Around 3,000 supporters of the neo-fascist NPD (German National Party) marched through the middle of Berlin on Saturday, protected by a force of 4,000 police. The NPD demonstration was organised to protest against the exhibition: The War of Extermination: Crimes of the Wehrmacht 1941-44. The exhibition, which opened last week in Berlin, documents the role played by the Wehrmacht, or German Army, in Nazi war crimes, and makes clear that many wartime atrocities were not exclusively the work of the fascist Schutzstaffel (SS) units, but also involved regular Wehrmacht units. Since re-opening two years ago the exhibition has been visited by hundreds of thousands. At the same time, it has been the target for numerous provocations by conservative and extreme rightwing political parties, as well as invoking floods of invective from individual politicians ranging across the political spectrum.
Saturday’s NPD march was authorised by the Berlin Interior Minister Ehrhart Körting, a member of the Social Democratic Party (SPD). The NPD had announced their intention of marching through the middle of Berlin and, in particular, through the Scheunenviertel, Berlin’s traditional Jewish centre. Thousands of anti-fascist demonstrators, as well as members of Berlin’s Jewish community, gathered in front of the city’s central synagogue in the Oranienburgerstrasse to protest the provocative neo-Nazi march on the Shabbat, the traditional Jewish day of prayer.
After the demonstration had taken place, Körting admitted that he had, in fact, organised a secret route for the neo-Fascists some weeks ago.
Thus on Saturday, in keeping with this secret deal made with Körting, the neo-Nazis did not march directly through the Scheunenviertel, but were allowed to demonstrate barely a mile away along the city’s Chauseestrasse and Nordbahnhof. The Nazis carried banners defending the role of the Wehrmacht in the Second World War and chanted nationalist slogans. Some slogans were aimed directly against the organiser of the Wehrmacht exhibition, Jan Philipp Reemtsma.
At the same time, over 1,300 Berliners visited the Crimes of the Wehrmacht exhibition on Saturday to express their own solidarity with its organisers and protest the Nazi march. Many, however, claimed they had considerable difficulty reaching the exhibition because police had blockaded streets and railway stations throughout the city centre.
The huge contingent of police kept the neo-Nazis and anti-fascist counter-demonstrators apart. However, under the impression that the NPD would be marching directly through the Jewish quarter, a large number of demonstrators gathered in front of the central synagogue. After some stones were thrown towards the massed ranks of police and a handful of protestors tried to push through police barricades, the police responded with a brutal assault, spraying the demonstrators—including many peaceful Jewish protesters, elderly people and young families—with water-cannon and tear gas.
Representatives from the Jewish community and some local politicians attempted to intervene and restore order. Prominent Party of Democratic Socialism (PDS) member Gregor Gysi called for a de-escalation of the situation. Speaking through a police megaphone, Gysi defended the police, complaining, “The police are being forced to bear the brunt of politically unresolved problems.” Thirteen anti-fascist demonstrators were arrested in the course of the fray.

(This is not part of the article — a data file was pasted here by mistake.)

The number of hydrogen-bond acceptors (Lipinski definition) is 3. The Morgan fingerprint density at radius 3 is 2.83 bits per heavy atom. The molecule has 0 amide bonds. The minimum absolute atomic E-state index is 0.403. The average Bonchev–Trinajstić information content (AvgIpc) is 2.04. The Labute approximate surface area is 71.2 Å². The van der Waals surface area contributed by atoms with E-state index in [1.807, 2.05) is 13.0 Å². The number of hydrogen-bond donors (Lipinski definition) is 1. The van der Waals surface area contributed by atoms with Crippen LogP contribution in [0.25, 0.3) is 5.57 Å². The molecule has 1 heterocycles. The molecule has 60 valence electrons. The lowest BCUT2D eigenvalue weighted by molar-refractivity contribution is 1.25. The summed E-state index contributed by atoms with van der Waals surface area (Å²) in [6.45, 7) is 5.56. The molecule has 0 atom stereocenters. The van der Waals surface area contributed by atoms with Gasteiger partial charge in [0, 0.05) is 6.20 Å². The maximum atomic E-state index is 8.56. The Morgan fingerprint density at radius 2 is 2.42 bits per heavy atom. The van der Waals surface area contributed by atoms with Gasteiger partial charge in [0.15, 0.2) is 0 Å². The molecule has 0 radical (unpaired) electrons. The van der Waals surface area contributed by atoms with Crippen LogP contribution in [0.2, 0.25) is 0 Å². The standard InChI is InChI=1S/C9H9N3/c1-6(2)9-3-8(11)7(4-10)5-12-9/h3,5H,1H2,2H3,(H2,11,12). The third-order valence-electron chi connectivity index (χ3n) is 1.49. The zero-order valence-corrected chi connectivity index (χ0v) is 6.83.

As is usually the case with such neo-Nazi demonstrations, the right wing German press, the Berlin interior minister and other prominent politicians blamed left-wing and anarchist demonstrators for the violence. In fact the principle source for the heightened tensions on the day of the march was the Berlin Interior Ministry, which refused to make public its secret deal agreeing an alternative route for the fascist march. It is also well known that the Berlin police regularly use agent provocateurs that mingle with the demonstrators in order to provoke confrontations and create conditions where the police can crack down violently.
At the same time, there is an element of ritual in the neo-Nazis’ protests and demonstrations against the Wehrmacht exhibition. They are well aware that their own attempts to whitewash the crimes committed by the German army in the Second World War find a profound resonance in the German political establishment A number of leading politicians—from rightwing Christian Democrat Alfred Dregger, to former vice-chairman of the Free Democratic Party and ex- Wehrmacht officer Erich Mende, as well as former SPD Chancellor Helmut Schmidt—have spoken out in defence of the “besmirched honour of the Wehrmacht”. The current SPD defence minister and his Christian Democratic predecessor have banned members of Germany’s conscript army from participating in “events taking place within the framework of the exhibition”. Capitulating to sustained opposition by politicians and rightwing historians, Jan Philipp Reemtsma consented to close the original exhibition and sacked the historian who had developed it.
What is currently being shown in Berlin is a re-worked and weaker version of the original exhibition. (For an article dealing with the controversial shutting down of the 1995 exhibition see: “The debate in Germany over the crimes of Hitler’s Wehrmacht”
Following the latest clashes in Berlin, renewed calls have been made for the banning of the NPD which is currently under investigation in Germany as an “anti-constitutional” organisation. The events in Berlin on Saturday confirm, however, that the problem of neo-Nazism goes much further than the activities of a number of ultra-right parties currently active in Germany, and in fact extends to broad layers of the political establishment and the police.